Their family had fallen on hard times, and usually, the kids stopped over for snacks or even stayed for a meal.
Finally, on Christmas Day, the children stopped over. The youngest child said she had received “the best gift.”
“Her mother had cooked a meal for the family, and they’d had food in the house for an entire week,” Russ Robinson said.
Robinson told the story he had heard from a school counselor Saturday while packing boxes of food for the Williamsport Christmas Family project at the Williamsport Moose Lodge. He was especially moved because, as a member of the Moose, he had been a part of the effort to provide food to the girl’s family five years ago.
“That just spurned a massive, ‘We want to do more,’” he said.
As unemployment rose, the lodge received increasing numbers of letters expressing need and requesting donations, Robinson said. The group responded by patterning a project after similar efforts in surrounding communities.
“We wanted to start one in our own small community,” he said.
The group contacted local schools — Hickory Elementary, Williamsport Elementary, Springfield Middle and Williamsport High — requesting names of families who could use and would accept assistance. That first year, the Moose provided food for four families.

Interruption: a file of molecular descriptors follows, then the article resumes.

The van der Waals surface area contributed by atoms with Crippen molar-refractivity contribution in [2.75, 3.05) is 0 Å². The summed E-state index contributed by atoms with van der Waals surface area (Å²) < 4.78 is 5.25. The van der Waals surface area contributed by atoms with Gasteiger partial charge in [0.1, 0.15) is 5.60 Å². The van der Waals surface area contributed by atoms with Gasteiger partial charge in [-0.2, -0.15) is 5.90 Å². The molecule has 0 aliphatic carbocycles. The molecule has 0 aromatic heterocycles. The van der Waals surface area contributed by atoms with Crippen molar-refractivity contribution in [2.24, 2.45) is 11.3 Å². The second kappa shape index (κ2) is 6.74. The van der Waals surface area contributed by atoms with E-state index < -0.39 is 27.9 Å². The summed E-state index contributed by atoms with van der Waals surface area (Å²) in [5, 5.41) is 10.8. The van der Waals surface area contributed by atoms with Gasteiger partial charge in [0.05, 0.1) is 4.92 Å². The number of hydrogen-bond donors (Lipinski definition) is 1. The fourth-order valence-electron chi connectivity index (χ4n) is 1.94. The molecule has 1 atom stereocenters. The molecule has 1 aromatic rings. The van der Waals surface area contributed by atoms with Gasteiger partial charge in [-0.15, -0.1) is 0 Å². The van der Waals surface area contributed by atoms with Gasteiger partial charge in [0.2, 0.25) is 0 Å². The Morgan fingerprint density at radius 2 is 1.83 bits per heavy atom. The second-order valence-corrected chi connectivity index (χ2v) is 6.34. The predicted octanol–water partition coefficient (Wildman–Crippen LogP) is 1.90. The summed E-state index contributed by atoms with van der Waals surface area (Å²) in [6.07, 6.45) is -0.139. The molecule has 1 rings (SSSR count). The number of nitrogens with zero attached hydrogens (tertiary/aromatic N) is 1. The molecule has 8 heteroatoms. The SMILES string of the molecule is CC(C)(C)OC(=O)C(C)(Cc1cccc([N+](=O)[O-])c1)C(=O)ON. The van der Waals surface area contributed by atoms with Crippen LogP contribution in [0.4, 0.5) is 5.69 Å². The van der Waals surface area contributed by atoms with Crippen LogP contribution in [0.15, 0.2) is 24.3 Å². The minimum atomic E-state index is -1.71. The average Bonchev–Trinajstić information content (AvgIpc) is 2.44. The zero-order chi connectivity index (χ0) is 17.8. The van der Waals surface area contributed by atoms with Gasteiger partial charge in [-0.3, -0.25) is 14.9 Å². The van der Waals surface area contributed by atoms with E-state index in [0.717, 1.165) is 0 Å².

This year, they packed up food to feed 25 families. The packages — which included cereal, spaghetti, soup, a ham, a turkey and more — should last two weeks to a month depending on family size, Robinson said.
“We tried to provide the basic things families with kids go through with enough to stretch,” he said. “You can cook a turkey, then make soups, pastas, salads.”
Members of the Moose purchased about $3,000 worth of food for the project, some of which was specially priced for volume by local stores. The lodge raised approximately $1,800 through fundraising. The Women of the Moose Chapter 2116 and area businesses and organizations provided additional funding.
“The lodge itself doesn’t write one cent toward the cost,” Robinson said. “Everything is donated or fundraised.”
Dalton Showe, 8, of Hagerstown, was among roughly 20 volunteers who packaged food Saturday while Christmas music played.
“I think it will make people feel happy, and it makes me feel good that I helped out,” he said.
Amber Ahalt, 14, of Hagerstown, said she likes “helping in the community.”
“It’s pretty fun,” she said. “I think the families appreciate that someone thinks about them and cares for them.”
Amber’s mother, Samantha Mace, 45, of Hagerstown, said she remembered a time when others did the same for her family.
“(Amber) was 11 when her daddy left. I didn’t think we were gonna have any Christmas. I though maybe one gift, and I was happy with one gift,” she said. “But friends from work filled my entire trunk. It all comes back around.”
Robinson said volunteers would use three vehicles to drop off food to the 25 area families today.